At the Mountain of God—by Ayala Emmett

A father-in-law makes the difficult decision to tell his married daughter and his grandsons who live in his household that they should reunite with their father who is encamped at the Mountain of God. This is not an ordinary family since the son-in-law happens to be a political leader of a nation-in-the-making, an overburdened very public man and not exactly marriage material with very little time for family responsibilities. The father-in-law knows about the prominence and fame of the leader yet his compassion for his son in-law is so remarkable that this week’s Parsha (Exodus 18:1-20:23) takes its name Yitro from this father-in-law a Midianite priest the father of Moses’ wife.

The names of Moses’ wife, her sons and her father serve as markers for significant events in their lives. It would be helpful to preface the discussion of their names by noting that personal names in Torah are inflected by acts and events and have a function in the narrative. In the book of Genesis for example, when Abram and Sarai achieve full personhood they are given by God an added letter and their names become Abraham and Sarah to mark their new status as ancestors of a future nation. Similarly, Jacob who survives a struggle with an angel is being told, “Your name shall no longer be Jacob, but Israel, for you have struggled with God and with people and have prevailed” (Genesis 32:29). Jacob acquires his name Israel to indicate his transition to his future status as a forefather of a people.

In Parshat Yitro names are indicators of key life events of each family member. For Zipporah, her name is woven into the story of her marriage to Moses. According to Midrash Zipporah, whose name comes from the Hebrew word bird, upon hearing that her father intends to marry one of his seven daughters to Moses runs with the swiftness of a bird toward Moses because she loves him and wants to make sure that she reaches him first. The father-sons relationship is inscribed in the names that Moses gave his sons, names that mark intense milestones in his life, “one was named Gershom, that is to say, ‘I have been a stranger (Ger) in a foreign land;’ and the other was named Eliezer, meaning ‘The God of my father was my help, and God delivered me from the sword of Pharaoh” (18:3-4). Yitro’s journey to unify his daughter and her sons with her husband is infused with Yitro’s compassion for the members of his family. Yitro understands Zipporah’s love for her husband and the connection between his grandsons and Moses.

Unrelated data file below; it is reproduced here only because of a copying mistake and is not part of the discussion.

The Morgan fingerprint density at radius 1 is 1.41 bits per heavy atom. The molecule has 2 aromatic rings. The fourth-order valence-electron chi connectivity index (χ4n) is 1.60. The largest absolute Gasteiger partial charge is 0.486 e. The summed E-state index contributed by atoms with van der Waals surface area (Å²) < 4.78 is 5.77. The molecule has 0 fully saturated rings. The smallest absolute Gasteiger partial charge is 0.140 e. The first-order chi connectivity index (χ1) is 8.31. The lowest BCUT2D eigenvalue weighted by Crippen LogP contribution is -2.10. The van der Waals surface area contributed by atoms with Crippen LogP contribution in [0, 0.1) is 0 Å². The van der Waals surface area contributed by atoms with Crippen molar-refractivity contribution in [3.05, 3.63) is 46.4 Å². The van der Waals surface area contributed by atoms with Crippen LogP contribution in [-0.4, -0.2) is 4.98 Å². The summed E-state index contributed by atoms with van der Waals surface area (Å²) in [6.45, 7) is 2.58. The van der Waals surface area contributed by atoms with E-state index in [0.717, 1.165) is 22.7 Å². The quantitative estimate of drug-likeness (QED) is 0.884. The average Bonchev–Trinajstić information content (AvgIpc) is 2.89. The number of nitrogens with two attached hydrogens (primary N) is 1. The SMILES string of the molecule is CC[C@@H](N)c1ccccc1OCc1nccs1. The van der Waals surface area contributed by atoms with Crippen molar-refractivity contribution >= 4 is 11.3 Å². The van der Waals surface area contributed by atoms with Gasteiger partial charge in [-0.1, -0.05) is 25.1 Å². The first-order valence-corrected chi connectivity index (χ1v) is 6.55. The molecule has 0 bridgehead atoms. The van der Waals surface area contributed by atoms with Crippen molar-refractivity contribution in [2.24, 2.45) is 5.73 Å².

If Yitro knows of these deep familial bonds it opens up some obvious questions: why is the family dispersed, why is Zipporah living in her father’s house while Moses goes to Egypt to deliver God’s message, “Let my people go.”

The narrative in Torah does not offer an explanation for the geographic distance between Moses and his family. The Midrash, however, wants to fill in the details, to makes sense of Moses’ separation from his wife and children. The Midrash proposes that the parting happened because of Moses’ compassion for them, suggesting that he wanted to shield his family from possible harm or retribution in Egypt where he worked hard to convince Pharaoh to let the Hebrew slaves go. Now that the exodus has taken place and the news of the Israelites’ victory have spread among the nations, Yitro decides that the time has come to unite the family. The narrative picks up the thread at the end of the journey at the Mountain of God as Yitro “sent word to Moses, ‘I your father-in-law Yitro, am coming to you, with your wife and two sons.’ Moses went out to meet his father-in-law; he bowed low and kissed him; each asked after the other’s welfare, and they went into the tent” (18:6-7).